Simply put, you roll your shockingly noisy cup of dice (truly, this is the loudest dice-cup I’ve ever heard — it even woke up the baby one night) and assign the results in secret behind a screen, using a single die to select which phase you’d like to guarantee. Since each player is allowed to choose only one phase, and since you get to use assigned dice-workers for any phase that occurs, there’s an advantage to be had in attempting to work out which ones your opponents will select.

For example, you might have lots of settler dice, but you’ve noticed that your buddy is halfway finished settling a planet. So if the settle phase is likely to happen anyway, why not explore or produce goods instead? That way, you might be able to use more of your dice in a single round. Of course, there’s no guarantee that your opponent will even have the option to settle this round, or that he won’t be distracted by a juicier possibility — but like most dice games, it’s all about gauging your chances.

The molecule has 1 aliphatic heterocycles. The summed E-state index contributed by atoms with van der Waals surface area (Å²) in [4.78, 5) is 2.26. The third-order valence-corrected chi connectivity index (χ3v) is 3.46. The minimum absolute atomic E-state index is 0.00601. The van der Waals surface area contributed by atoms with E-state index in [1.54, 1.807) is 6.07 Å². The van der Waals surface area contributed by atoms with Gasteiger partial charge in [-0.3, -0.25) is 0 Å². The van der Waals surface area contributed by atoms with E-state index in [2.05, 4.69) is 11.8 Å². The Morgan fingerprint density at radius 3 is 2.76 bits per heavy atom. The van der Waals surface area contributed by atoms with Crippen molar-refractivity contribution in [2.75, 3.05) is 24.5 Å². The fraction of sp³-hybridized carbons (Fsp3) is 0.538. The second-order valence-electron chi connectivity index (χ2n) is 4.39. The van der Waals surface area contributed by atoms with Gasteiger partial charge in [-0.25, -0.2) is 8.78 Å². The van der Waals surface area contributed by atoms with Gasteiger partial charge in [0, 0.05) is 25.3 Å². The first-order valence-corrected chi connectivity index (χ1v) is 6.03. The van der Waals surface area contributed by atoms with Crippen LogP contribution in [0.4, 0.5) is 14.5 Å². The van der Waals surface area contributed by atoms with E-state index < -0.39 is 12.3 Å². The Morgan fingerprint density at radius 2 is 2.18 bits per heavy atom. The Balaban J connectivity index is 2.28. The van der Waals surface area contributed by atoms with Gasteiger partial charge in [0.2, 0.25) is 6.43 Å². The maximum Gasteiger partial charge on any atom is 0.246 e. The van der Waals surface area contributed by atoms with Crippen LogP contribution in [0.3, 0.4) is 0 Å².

It’s a simple concept well-executed, and it elevates Roll for the Galaxy from the solo-multiplayer game it could have been by giving you that slightest nudge towards paying real attention to what your opposition is doing with their tableaus.

And shadowed, indicating that this was the tableau of an Evil Person.

A messy tableau.